Intestinal parasites called whipworms can infect dogs, feeding on their blood and causing irritation and other unpleasant symptoms. Our veterinarians at Vancouver share information on the causes, signs, treatment, and prevention of whipworms in dogs.
Whipworm in Dogs
Whipworms, or Trichuris vulpis, are intestinal parasites that can harm your dog's health and well-being. These small parasites measure about 1/4 inch long and reside in your dog's large intestine and cecum. Once attached to the mucosal lining of your pet's intestines, they cause significant irritation. It's essential to take prompt action and seek veterinary care if you suspect your dog may have whipworms.
This type of intestinal parasite can be identified by its distinct shape. It has a thicker front end and a long, thin back end that resembles a whip.
Lifecycle of Whipworm in Dogs
Dogs infected with whipworms go through 3 stages of the lifecycle: egg, larvae, and adult. The eggs are laid in the dog's intestine and end up in their stool, putting other dogs at risk of infection every time they defecate. These eggs are highly durable and can survive for up to 5 years in the surrounding environment.
Once out in the world, the eggs typically mature into the infective stage in about 10-60 days, at which point they are ready to infect the next host animal. Soon after they are ingested they hatch and mature in the pet's intestine where they lay more eggs and begin the cycle once again.
Symptoms of Whipworm in Dogs
If your dog has contracted whipworms, it may not show any noticeable signs initially. In fact, some dogs may remain asymptomatic even in the later stages of the infection. However, it is important to look out for common symptoms of whipworms, which include:
- Chronic diarrhea
- Blood in stool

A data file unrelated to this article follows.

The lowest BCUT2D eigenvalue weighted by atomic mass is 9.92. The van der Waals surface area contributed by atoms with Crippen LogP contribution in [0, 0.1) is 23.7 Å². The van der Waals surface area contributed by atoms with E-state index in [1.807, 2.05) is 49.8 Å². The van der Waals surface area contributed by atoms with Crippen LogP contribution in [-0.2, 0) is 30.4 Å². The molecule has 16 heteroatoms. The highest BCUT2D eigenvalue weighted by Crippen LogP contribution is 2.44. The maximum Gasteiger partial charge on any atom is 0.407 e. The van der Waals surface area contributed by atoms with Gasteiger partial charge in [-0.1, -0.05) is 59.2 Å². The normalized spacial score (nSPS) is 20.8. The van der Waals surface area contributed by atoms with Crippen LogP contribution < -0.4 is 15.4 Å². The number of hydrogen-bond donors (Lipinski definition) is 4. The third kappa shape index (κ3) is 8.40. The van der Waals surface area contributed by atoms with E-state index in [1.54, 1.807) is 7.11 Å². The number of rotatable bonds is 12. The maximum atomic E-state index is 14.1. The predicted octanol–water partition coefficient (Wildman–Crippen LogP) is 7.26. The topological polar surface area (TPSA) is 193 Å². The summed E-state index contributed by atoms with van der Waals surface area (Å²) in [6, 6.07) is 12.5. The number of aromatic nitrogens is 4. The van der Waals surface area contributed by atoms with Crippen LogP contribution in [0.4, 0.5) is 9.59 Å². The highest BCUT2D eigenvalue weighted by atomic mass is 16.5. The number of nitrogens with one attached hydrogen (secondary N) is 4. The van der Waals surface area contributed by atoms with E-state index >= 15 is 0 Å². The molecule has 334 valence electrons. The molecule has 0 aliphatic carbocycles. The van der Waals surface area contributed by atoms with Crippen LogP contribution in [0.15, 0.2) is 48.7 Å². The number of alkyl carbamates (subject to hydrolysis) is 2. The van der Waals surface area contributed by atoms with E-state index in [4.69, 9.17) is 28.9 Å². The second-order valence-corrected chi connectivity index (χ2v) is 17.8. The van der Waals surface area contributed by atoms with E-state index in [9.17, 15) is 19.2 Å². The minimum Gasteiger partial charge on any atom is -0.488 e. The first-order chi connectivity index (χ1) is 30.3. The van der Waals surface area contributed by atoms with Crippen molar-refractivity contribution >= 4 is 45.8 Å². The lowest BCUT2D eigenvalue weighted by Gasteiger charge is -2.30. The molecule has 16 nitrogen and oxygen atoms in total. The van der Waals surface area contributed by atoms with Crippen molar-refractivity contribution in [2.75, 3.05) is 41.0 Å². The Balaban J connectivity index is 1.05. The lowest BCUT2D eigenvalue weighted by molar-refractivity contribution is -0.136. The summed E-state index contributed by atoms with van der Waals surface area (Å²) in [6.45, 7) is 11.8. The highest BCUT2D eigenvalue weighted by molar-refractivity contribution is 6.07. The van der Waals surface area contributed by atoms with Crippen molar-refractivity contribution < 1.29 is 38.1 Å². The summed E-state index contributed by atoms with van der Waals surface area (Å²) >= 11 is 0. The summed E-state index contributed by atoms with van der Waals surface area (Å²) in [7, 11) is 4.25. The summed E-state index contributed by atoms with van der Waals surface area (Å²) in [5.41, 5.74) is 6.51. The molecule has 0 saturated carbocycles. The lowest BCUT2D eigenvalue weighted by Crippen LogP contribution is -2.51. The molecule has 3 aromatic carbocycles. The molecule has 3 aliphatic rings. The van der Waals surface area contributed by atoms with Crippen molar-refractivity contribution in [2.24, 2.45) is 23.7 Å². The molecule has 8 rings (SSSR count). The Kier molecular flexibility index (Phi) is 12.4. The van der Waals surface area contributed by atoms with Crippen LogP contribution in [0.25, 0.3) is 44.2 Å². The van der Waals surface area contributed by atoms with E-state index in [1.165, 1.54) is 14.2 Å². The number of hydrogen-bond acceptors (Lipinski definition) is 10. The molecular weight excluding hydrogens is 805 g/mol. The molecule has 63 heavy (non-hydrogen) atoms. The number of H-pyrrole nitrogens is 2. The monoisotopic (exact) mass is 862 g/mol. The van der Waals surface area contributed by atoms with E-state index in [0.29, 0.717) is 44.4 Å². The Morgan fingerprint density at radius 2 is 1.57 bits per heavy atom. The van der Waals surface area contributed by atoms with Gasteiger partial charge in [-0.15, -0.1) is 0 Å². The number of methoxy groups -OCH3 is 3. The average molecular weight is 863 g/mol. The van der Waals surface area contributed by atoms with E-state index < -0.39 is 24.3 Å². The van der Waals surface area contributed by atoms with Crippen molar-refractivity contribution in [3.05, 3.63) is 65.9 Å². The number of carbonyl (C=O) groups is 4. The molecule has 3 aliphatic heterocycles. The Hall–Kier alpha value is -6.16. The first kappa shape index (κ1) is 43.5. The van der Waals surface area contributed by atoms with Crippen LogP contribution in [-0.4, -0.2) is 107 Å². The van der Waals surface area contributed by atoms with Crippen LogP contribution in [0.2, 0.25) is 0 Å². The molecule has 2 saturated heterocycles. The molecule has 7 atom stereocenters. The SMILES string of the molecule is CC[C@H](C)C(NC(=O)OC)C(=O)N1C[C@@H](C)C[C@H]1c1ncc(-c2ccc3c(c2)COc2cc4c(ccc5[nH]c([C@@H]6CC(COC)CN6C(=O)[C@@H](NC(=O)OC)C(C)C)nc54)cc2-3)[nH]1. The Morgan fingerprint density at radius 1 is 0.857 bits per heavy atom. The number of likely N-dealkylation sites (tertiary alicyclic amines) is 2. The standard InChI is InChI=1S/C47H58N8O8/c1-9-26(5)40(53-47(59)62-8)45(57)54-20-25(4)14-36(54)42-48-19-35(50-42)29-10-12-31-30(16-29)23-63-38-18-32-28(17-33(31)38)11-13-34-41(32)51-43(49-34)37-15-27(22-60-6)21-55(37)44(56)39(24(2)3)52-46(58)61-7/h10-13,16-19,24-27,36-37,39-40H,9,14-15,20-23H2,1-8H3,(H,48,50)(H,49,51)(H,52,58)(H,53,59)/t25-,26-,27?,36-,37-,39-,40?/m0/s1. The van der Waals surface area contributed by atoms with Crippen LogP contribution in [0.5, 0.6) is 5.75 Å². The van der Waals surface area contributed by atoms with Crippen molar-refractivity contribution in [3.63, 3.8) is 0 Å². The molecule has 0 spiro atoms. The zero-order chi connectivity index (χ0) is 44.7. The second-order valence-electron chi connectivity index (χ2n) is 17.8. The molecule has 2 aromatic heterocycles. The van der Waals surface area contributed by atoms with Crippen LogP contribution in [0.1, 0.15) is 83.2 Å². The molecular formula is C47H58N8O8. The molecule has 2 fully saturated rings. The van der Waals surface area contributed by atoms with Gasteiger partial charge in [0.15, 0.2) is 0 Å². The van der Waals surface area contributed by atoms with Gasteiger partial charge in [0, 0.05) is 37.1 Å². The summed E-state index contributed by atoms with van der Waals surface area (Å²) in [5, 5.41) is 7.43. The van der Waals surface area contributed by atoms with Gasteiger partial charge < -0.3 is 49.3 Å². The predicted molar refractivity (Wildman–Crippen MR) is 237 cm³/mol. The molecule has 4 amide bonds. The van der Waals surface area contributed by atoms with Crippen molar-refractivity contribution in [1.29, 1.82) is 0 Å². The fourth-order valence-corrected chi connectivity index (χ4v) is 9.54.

- Weight loss
Treating Whipworm in Dogs
Fecal exams at your vet's office are the best way to monitor your dog for intestinal parasites including whipworms. Whipworms take up to 12 weeks to mature and begin laying eggs and tend to lay limited numbers of eggs on an inconsistent basis. For these reasons, diagnosis can be tricky and may require repeated fecal exams to reach an accurate diagnosis.
How Your Vet Will Help
Because whipworm eggs are so resilient, reinfection often occurs making whipworms a challenging parasite to get rid of.
Treatments for whipworms in dogs will consist of prescriptions of medications to kill the parasites as they live and feed in your dog's intestine. If necessary, further medications may be needed to treat uncomfortable symptoms your dog may be experiencing.
Most medications prescribed to help treat whipworms will require treatments about a month apart. To help prevent reinfection, you should make sure you thoroughly clean your dog's kennel area, bedding, and yard. Your vet may also advise that your retreat your dog every 4 months to help fight reinfections in the near future.
Preventing Whipworm in Dogs
Preventing whipworm is far easier and more effective than treatment in most cases. Many heartworm medications for dogs will also protect against whipworms. By providing your pet with monthly heartworm medication you could also be helping to protect your pet against a host of intestinal parasites including whipworms, hookworms, and roundworms. Ask your vet for information on how best to protect your dog.
Here at Mountain View Veterinary Hospital, we are proud to be able to offer a selection of prevention products to help to protect your dog against intestinal parasites.
Note: The advice provided in this post is intended for informational purposes and does not constitute medical advice regarding pets. For an accurate diagnosis of your pet's condition, please make an appointment with your vet.